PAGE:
My meeting with Rizwana Hasan is a remarkable testament to the global interconnectedness that characterizes our contemporary lives. Hasan, who is associated with the Eugene-based Environmental Law Alliance Worldwide, was in town recently as an invited keynote speaker for the Public Interest Environmental Law Conference.

Rizwana Hasan has a lengthy track record as an activist environmental attorney in Bangladesh. In 2009, she was one of the recipients of the prestigious Goldman Environmental Prize.”

You can read the rest of the column here.

ELAW partners summit Mt. Pisgah last spring

Every year, many of our partners travel for hours and hours on planes, trains and automobiles to reach the Eugene office just in time for the Public Interest Environmental Law Conference.  This year, we have visitors from six countries on five different continents who will be speaking at the PIELC!

Rizwana Hasan of Bangladesh is a keynote speaker at the PIELC (Sunday at noon). Rizwana is a 2009 Goldman Prize winner for her work challenging human rights and environmental abuses in the shipbreaking business in her home country of Bangladesh.  She was also a 2009 Time Magazine “Hero of the Environment.”  You can read more about her on the PIELC website.

Agnes Gajdics has been in Eugene since January, studying English at the American English Institute at the University of Oregon — and blogging about her experiences!  She will speak at the PIELC on Friday afternoon on a panel entitled “Giving the Public a Voice:  Procedural Environmental Rights.”  Joining her on that panel is Merab Barbakadze, who just missed a Lufthansa pilot’s strike to make it to Eugene.  He is an environmental attorney in the Republic of Georgia.

Calvin Sandborn will take the train to Eugene, arriving Thursday afternoon (if Amtrak is on time!). He is the Legal Director of the Environmental Law Center at the University of Victoria in Canada.  He will be speaking Friday afternoon on the topic of “Collaborative Partnerships for Livable and Sustainable Communities.”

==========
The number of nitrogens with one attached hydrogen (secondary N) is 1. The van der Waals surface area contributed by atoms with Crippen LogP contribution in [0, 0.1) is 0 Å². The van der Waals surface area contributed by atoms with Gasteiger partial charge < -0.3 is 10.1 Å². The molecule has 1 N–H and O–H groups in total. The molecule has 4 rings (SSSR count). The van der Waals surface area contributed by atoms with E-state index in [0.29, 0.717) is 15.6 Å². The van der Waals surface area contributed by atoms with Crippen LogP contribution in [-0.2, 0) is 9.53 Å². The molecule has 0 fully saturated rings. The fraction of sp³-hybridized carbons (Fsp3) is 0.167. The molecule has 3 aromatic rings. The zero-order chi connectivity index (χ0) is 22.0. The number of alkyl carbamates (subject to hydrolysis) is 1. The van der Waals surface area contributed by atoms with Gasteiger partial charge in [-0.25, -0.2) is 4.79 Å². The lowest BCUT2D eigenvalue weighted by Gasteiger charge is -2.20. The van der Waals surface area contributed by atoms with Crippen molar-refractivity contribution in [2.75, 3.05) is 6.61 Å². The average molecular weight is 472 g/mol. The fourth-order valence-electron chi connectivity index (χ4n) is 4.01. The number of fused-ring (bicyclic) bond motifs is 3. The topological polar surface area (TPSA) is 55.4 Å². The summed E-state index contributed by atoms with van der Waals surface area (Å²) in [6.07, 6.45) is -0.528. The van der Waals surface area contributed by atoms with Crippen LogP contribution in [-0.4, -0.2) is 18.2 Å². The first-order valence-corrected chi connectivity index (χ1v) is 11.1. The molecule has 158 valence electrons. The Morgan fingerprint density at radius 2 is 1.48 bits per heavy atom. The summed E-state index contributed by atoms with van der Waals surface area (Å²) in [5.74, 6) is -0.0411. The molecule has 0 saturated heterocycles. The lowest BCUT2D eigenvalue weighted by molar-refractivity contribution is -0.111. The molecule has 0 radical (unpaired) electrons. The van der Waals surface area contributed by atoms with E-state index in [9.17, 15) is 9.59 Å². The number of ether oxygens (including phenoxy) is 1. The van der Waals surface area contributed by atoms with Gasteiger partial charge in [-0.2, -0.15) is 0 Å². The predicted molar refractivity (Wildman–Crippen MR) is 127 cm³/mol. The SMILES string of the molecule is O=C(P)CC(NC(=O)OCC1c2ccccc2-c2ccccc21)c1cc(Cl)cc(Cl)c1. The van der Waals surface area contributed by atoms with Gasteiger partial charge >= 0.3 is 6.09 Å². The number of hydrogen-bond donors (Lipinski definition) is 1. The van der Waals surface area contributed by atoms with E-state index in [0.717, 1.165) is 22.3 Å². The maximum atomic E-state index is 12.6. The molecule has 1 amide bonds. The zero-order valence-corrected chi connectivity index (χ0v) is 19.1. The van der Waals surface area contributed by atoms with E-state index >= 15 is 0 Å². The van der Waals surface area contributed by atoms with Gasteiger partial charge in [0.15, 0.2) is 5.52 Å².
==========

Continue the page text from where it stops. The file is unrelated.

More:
Francis Colee works with Green Advocates in Liberia helping to amplify local voices as they speak out about environmental issues, especially those involving mining and forestry.  He is working to ensure that Liberia creates and maintains sustainable practices as those industries develop.

Kwesi Intsiful is a public interest environmental lawyer in Ghana.  He works with ELAW partners at The Centre for Public Interest Law (CEPIL) in Accra on environmental and forestry issues.

Kwesi and Francis will speak on a panel at the PIELC on Saturday morning entitled “Liberia, Ghana and the U.S.: Collaborating for a Clean Environment.”  ELAW Staff Scientist Mark Chernaik will be the moderator for this panel.

And, attending from the fifth continent, is Andrés Pirazzoli, a partner from Chile who worked with ELAW as an extern during his LL.M. program at the University of Oregon.  Andres will also speak on Saturday morning, discussing “The Energy Trilemma:  Environment, Costs and Reliability,” a panel that will be moderated by ELAW Staff Attorney Jen Gleason.

ELAW Staff member Rita Radostitz will moderate and speak on a panel Saturday morning with Kelly Matheson of Witness.org and Kelli Mathews of Verve Northwest.  The panel will address “Communications that Move People to Act (or Give).”

We are thrilled to welcome these ELAW partners to Eugene and look forward to hearing them speak.  The entire schedule, including exact times and locations, is available on the PIELC website.  We hope to see you there!

belaELAW partners at the Bangladesh Environmental Lawyers Association (BELA) contributed to Sandy Tolan’s moving story about child workers in the shipyards of Bangladesh, “Babu’s Story: A Child Worker In The Shipyards Of Bangladesh.”  ELAW Staff Scientist Mark Chernaik provided background information to the reporter for the story.

=====

“Did anybody ever tell you,” I asked the child worker sitting on the cement floor, “‘You’re only 13, you shouldn’t have to work like this’?”